History of the Hall
The cornerstone of our Finnish Hall at 1970 Chestnut Street in Berkeley was laid on October 9, 1932, on land donated
by Berkeley Finnish-American manufacturer Walter Mork. The building of the hall was commissioned by the United Finnish
Kaleva Brothers and Sisters Berkeley Lodge 21 as its meeting,
cultural and recreational facility. The lodge itself was founded by nine men on May 14, 1911 as the Brotherhood Lodge, a mutual aid society for its members.
Several Berkeley Finnish women founded the Otava Sisterhood Lodge #2 in early 1913, and the two lodges merged to form the current Lodge 21 on Sept. 21, 1915. The building of the hall was completed by the end of 1932, mostly by the labor of its members. Its grand opening was marked by a three-day festival on Dec. 30 and 31 and Jan 1, 1933. The festivities included an inaugural program, an all-night New Year’s Eve dance organized by its younger members, and a stage play in Finnish on New Year’s Day.
Through most of its subsequent existence the earlier large Finnish immigrant membership of the Lodge and its progeny the hall was a busy place. As a mutual benefit society, the Lodge provided sickness and burial benefits for its members, but its social and cultural life was phenomenal for decades. Activities included stage plays, dances, orchestra, choruses, folk dancing, lending library, public dances, concerts, movies and benefits. In more recent years, with the large immigrant generation gone, and fewer members, the activities have been more infrequent and modest.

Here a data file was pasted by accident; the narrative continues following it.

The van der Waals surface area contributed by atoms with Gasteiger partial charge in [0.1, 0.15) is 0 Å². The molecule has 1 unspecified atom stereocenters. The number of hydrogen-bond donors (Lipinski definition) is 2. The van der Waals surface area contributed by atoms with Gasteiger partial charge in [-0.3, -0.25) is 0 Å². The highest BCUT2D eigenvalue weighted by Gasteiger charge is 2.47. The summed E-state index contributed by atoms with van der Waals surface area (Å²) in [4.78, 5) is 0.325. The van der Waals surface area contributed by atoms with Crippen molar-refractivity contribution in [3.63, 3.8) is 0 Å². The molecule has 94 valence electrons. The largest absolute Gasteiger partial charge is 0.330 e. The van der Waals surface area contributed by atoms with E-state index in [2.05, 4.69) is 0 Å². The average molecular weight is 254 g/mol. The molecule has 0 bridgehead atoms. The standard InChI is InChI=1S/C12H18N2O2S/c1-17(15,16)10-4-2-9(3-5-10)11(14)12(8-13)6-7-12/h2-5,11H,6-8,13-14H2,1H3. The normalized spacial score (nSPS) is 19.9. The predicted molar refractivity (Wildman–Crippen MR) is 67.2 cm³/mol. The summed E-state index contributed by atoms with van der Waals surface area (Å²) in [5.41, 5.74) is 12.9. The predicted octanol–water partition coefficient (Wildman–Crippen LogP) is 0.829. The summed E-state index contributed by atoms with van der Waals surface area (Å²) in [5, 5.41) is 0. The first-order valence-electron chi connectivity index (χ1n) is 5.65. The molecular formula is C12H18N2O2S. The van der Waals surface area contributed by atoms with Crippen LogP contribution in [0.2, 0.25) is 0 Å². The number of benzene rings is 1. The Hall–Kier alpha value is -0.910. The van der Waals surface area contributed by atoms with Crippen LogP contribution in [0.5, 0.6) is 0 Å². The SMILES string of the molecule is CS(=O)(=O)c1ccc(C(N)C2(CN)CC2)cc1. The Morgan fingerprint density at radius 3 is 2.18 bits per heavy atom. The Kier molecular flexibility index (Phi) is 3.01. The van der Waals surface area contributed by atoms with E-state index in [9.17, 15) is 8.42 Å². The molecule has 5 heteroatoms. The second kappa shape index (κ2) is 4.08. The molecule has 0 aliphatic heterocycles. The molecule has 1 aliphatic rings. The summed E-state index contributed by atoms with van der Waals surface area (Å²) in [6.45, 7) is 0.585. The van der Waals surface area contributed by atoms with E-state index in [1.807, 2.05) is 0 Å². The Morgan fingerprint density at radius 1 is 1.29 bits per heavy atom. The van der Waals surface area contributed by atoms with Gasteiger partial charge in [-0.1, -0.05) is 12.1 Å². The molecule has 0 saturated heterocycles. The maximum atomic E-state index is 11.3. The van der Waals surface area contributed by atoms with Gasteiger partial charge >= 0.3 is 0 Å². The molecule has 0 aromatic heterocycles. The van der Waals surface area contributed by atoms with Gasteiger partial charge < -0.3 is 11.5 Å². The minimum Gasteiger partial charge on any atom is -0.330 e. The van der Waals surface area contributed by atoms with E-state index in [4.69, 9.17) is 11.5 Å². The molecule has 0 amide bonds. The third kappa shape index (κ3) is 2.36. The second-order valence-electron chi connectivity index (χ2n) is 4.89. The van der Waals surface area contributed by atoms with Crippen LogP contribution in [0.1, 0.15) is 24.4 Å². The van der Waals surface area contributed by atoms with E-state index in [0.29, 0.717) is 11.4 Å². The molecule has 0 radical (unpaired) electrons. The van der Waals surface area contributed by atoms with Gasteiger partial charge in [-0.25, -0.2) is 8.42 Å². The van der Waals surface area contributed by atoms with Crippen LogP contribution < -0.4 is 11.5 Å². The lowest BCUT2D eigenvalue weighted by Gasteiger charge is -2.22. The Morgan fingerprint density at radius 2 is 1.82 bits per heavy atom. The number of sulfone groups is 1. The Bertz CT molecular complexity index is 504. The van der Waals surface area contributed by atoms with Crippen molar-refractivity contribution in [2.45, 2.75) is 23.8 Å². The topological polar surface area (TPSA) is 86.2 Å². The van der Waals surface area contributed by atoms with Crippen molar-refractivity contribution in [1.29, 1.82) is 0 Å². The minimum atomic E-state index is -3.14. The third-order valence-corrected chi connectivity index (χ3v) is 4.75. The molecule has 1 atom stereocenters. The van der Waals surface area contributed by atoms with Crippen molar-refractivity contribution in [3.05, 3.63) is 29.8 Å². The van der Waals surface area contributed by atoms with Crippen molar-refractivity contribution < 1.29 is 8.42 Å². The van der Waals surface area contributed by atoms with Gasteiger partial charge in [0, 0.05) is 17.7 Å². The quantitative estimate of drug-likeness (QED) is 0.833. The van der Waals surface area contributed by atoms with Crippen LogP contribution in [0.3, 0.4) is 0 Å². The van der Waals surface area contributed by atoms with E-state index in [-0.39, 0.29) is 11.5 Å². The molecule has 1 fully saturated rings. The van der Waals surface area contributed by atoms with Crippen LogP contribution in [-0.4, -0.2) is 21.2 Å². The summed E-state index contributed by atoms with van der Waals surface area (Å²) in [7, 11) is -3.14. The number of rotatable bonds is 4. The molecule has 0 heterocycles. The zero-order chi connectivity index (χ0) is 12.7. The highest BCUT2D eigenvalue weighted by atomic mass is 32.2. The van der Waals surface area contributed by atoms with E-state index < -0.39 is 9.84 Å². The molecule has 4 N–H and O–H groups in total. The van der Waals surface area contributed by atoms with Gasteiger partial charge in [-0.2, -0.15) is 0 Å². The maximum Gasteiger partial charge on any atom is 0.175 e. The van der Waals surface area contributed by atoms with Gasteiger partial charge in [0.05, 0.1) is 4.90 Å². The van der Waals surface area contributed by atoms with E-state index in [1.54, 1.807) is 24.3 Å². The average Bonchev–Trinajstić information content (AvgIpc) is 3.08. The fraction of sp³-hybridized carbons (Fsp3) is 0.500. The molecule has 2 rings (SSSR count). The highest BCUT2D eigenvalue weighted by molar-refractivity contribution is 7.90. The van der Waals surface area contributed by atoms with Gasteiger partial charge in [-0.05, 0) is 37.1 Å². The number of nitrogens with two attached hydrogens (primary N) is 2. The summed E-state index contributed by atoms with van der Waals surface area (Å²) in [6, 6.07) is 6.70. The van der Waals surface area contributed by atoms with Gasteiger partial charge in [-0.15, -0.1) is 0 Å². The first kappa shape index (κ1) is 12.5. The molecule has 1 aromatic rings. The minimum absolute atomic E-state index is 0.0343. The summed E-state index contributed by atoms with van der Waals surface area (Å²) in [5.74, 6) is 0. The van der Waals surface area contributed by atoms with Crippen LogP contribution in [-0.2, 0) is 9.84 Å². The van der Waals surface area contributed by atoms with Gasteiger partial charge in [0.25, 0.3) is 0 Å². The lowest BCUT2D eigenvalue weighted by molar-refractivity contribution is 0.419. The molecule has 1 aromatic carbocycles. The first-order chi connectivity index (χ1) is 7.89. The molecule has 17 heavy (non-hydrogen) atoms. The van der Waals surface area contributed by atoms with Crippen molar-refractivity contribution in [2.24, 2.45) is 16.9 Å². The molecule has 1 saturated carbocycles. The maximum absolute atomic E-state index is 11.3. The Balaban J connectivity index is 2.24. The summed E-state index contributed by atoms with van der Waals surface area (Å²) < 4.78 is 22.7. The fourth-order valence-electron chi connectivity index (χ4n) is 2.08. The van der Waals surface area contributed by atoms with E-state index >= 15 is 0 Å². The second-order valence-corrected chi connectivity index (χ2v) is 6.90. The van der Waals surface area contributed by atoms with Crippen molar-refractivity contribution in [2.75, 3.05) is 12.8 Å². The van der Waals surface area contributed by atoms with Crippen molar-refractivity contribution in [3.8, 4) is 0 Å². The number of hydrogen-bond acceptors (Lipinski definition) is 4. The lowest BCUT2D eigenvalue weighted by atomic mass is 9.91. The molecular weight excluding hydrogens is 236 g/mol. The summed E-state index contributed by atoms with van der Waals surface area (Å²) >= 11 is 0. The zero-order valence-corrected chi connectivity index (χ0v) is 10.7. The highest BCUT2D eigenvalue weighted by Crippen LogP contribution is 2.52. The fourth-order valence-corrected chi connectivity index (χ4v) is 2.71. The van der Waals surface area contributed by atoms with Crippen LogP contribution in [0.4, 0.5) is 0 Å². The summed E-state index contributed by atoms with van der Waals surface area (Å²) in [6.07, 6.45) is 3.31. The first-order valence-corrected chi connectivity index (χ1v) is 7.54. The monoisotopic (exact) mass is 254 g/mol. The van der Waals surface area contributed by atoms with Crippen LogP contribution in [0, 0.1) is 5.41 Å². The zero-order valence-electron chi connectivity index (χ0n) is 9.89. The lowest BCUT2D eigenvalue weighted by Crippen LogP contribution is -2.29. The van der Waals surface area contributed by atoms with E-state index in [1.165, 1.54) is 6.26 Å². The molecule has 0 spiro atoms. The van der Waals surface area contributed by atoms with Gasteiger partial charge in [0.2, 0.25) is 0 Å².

The United Finnish Kaleva Brothers and Sisters was created to help orient newly emigrated Finns orient themselves with American Culture. Berkeley was the 21st lodge to join this umbrella organization. As years continue, and as kids growing up in Finland are taught English from an early age, needs of the organization and newly emigrated members have changed. Overall, goals about maintaining a close connection with Finnish heritage and cultural practices, however, still remain strong. Lodge number 21 is the second largest in the organization.
Berkeley Lodge 21 has sponsored many dramatized readings of Finnish stage plays in English translation, arts shows and poetry readings, voting for Finnish Nationals and Registered Ex Patriots, plus, the lodge has hosted many performance groups from Finland and Finnish-America. The Finland School for young children of newer members (Suomi Koulu) also meet bi-monthly at the hall. The current mainstay programs of the Lodge now, however, include the Bay Area’s Finnish Independence Day Celebration on the first Sunday of December and the annual May Day (Vappu) dances. The hall mostly maintains itself financially today through rental income from its meeting rooms and auditorium.
For years the Lodge was called the Veljeysseura or Brotherhood with the Hall itself called “Brotherhood Hall.” More recently, due to social awareness of gender equality, it’s become known more popularly as “Kaleva Hall” or "Berkeley Finnish Hall."